The squeeze is on for No. 2 papers
As demonstrated in Denver and Seattle, not even joint-operating agreements have been enough to save the weaker competitors in those two-newspaper markets.
With the worst economy in decades compounding a fierce secular contraction of the newspaper industry, the challenge for No. 2 papers will be stiff for standalone papers in places like Boston, Chicago, Los Angeles, Miami-Fort Lauderdale, Minneapolis-St. Paul, Philadelphia, New York and San Francisco.
No. 2 papers in joint-operating agreements in places like Detroit, Salt Lake City and Tucson also have to be concerned about their long-term viability. (While the partners in Detroit previously announced a curious plan to sustain both papers by eliminating home delivery several days a week, a number of observers [including yours truly], have come to believe the more likely outcome will be the shutdown of the Detroit News).
The reason No. 2 papers are endangered is simple:
When ad dollars shrink in a metropolitan area (as they are doing), they do not shrink proportionately among the competing papers. The largest share of dollars goes to what advertisers and readers perceive to be the stronger of the two papers. This starves the already-lean flow of advertising to the second paper, strangling its profitability to what in many cases may prove to be the breaking point.
In the cases of both the Rocky Mountain News in Denver and the Seattle Post-Intelligencer, the owners of the newspapers engaged in joint-operating agreements have said they will shut their papers if buyers are not located within a matter of weeks. Given that buyers are unlikely to emerge in the most toxic environment for newspapers in history, the announcements amount to death warrants.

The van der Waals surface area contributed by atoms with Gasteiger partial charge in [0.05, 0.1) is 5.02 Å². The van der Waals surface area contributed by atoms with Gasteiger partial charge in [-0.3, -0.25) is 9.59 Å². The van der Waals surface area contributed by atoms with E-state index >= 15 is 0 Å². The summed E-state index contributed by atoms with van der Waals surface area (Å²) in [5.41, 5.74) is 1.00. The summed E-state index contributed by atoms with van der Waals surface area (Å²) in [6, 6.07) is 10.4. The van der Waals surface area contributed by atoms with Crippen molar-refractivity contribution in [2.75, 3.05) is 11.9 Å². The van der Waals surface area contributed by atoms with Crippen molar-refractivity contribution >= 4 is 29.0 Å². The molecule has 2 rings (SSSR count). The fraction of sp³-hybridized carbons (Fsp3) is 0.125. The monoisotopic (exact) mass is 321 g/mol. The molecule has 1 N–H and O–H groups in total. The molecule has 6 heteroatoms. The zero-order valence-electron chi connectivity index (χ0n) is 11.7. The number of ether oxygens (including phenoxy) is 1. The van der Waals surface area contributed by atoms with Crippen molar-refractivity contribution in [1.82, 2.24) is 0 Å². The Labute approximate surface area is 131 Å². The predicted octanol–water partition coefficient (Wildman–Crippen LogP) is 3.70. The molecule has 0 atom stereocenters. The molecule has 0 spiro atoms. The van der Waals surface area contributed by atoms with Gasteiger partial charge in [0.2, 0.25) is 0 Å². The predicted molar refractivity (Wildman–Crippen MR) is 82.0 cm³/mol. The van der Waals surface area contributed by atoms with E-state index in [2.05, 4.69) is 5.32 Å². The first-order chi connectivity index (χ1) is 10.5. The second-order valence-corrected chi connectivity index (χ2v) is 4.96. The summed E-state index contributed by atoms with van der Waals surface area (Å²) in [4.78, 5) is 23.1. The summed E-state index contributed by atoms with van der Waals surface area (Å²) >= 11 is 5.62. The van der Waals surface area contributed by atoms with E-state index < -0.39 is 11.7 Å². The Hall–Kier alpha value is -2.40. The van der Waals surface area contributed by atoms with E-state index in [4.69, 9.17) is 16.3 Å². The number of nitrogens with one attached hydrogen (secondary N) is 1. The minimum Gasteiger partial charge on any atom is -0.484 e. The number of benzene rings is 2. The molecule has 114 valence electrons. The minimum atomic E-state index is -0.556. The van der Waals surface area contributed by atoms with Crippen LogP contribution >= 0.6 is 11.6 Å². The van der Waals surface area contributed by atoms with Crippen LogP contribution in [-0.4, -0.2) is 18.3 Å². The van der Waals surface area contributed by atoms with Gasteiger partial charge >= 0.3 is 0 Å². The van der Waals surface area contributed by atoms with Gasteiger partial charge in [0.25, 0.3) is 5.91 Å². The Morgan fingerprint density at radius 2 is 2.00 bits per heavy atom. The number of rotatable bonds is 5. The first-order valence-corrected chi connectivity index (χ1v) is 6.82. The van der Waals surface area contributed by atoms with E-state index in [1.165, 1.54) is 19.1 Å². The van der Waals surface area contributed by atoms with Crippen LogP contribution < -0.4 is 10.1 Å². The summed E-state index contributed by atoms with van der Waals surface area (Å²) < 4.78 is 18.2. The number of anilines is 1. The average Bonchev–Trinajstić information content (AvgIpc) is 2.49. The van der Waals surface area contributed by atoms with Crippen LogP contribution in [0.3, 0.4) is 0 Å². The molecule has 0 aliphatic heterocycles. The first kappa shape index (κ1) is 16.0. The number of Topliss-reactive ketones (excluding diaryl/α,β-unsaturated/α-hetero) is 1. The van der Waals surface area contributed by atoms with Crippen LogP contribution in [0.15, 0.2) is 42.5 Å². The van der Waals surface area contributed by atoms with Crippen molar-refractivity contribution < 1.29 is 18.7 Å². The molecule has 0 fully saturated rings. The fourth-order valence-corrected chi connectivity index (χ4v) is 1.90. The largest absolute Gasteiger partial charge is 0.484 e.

With respect to some multi-newspaper towns, it is not clear which of the two competitors might succumb first:
:: The Star Tribune is reported to be on the verge of bankruptcy but the precariously financed MediaNews Group owns the cross-town Pioneer Press.
:: The New York Daily News and New York Post, which both are believed to be losing money, are supported by billionaire patrons. The respective patrons are Mortimer Zuckerman and Rupert Murdoch. If either blinked, his paper would fail.
:: The over-leveraged McClatchy Co. reportedly has put up the Miami Herald up for sale with know known interest. But the Tribune Co., the owner of the neighboring Sun-Sentinel, already has filed for bankruptcy.
:: Both papers in Philadelphia are owned by a home-grown investment partnership that has been struggling to avoide default. In the interests of streamlining the organization to enhance its profitability, the Philadelphia Media Group might find it necessary to fold eiter the Inquirer or the Daily News, which, incongrously in this day and age, compete against each other.
Even in Seattle, as Mark Potts notes, it was a jump ball as to whether the P-I or the Seattle Times would fold first.